Additionally, Section 3058 of the act clarifies that FDA reviewers will consider the “least burdensome means” of approving a medical device, and it requires an audit to ensure that the least burdensome review standard is being applied for medical devices. Further, it clarifies that post-market information can be used to determine “the least burdensome means of demonstrating a reasonable assurance of device safety and effectiveness.”
The statute (Section 3051) also establishes a pathway to accelerate the development of devices considered “breakthrough” technologies. This new program builds on the current Expedited Access Pathway (EAP) program. Breakthrough devices include those that provide more effective treatment or diagnosis of life-threatening conditions. The program is open to devices proceeding through clearance by the 510(k) pathway, as well as the pre-market approval (PMA) pathway.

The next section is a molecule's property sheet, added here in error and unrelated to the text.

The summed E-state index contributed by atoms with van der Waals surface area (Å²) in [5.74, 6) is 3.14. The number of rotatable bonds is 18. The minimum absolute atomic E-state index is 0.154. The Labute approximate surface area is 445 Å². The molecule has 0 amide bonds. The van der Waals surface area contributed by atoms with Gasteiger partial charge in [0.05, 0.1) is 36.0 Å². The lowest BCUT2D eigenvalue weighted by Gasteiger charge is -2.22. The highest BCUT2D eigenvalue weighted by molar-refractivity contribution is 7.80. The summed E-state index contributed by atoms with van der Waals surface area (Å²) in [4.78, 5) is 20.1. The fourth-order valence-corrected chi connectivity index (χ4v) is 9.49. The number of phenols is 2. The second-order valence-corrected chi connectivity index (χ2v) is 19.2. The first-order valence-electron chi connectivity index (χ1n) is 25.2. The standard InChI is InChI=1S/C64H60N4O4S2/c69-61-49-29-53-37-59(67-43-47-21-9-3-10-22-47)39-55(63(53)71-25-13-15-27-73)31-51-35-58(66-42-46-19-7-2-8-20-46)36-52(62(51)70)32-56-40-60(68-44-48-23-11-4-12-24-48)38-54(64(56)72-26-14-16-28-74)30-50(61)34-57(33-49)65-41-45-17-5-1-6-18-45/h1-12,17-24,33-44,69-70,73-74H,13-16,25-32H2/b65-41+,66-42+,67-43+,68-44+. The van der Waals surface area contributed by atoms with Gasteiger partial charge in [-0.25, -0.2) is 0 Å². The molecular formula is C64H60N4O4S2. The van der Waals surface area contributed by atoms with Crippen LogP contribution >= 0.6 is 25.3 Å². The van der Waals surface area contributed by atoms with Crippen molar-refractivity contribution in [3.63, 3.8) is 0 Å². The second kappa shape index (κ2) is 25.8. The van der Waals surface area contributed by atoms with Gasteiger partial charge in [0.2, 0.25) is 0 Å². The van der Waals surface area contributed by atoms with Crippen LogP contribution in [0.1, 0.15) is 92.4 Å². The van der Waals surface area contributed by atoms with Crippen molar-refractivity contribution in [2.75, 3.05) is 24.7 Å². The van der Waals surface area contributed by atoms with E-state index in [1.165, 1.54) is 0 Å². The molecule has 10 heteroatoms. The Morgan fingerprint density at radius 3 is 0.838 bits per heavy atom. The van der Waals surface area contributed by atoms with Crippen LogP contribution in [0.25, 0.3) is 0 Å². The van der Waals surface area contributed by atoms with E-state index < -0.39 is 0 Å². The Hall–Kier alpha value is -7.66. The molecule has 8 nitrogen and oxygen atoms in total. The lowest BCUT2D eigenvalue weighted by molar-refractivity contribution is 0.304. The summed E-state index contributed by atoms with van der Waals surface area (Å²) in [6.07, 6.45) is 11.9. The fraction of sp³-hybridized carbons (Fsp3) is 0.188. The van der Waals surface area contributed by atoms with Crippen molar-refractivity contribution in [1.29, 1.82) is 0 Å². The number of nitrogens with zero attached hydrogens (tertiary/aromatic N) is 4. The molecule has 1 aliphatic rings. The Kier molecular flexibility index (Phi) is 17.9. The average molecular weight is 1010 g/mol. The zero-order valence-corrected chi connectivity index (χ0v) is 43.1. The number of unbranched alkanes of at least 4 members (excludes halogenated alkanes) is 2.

Section 3060 recasts certain types of medical software as separate from devices subject to FDA review — a provision of considerable interest to industry stakeholders. This section exempts from review five categories of medical software based on the low level of risk to patients. Types of software exempt from review as a device include: software meant to serve as an electronic patient record; software for maintaining or encouraging a healthy lifestyle; and software for transferring, storing, or converting formats, or displaying clinical laboratory tests or device data.
The act does provide the FDA with the authority to regulate software in these categories if the software also includes functions that operate as reviewable medical devices, or if there are serious safety concerns with the software.
Off-Label Promotion Of Health Care Economic Information
Of particular concern to us is Section 3037 of the statute, which provides a safe harbor for the promotion to payers of off-label health care economic information, as long as the information relates to an approved indication of a drug. In effect, this provision allows drug manufacturers to promote to payers’ economic information, including clinical data, about uses of drugs that go beyond product claims within the FDA-approved label.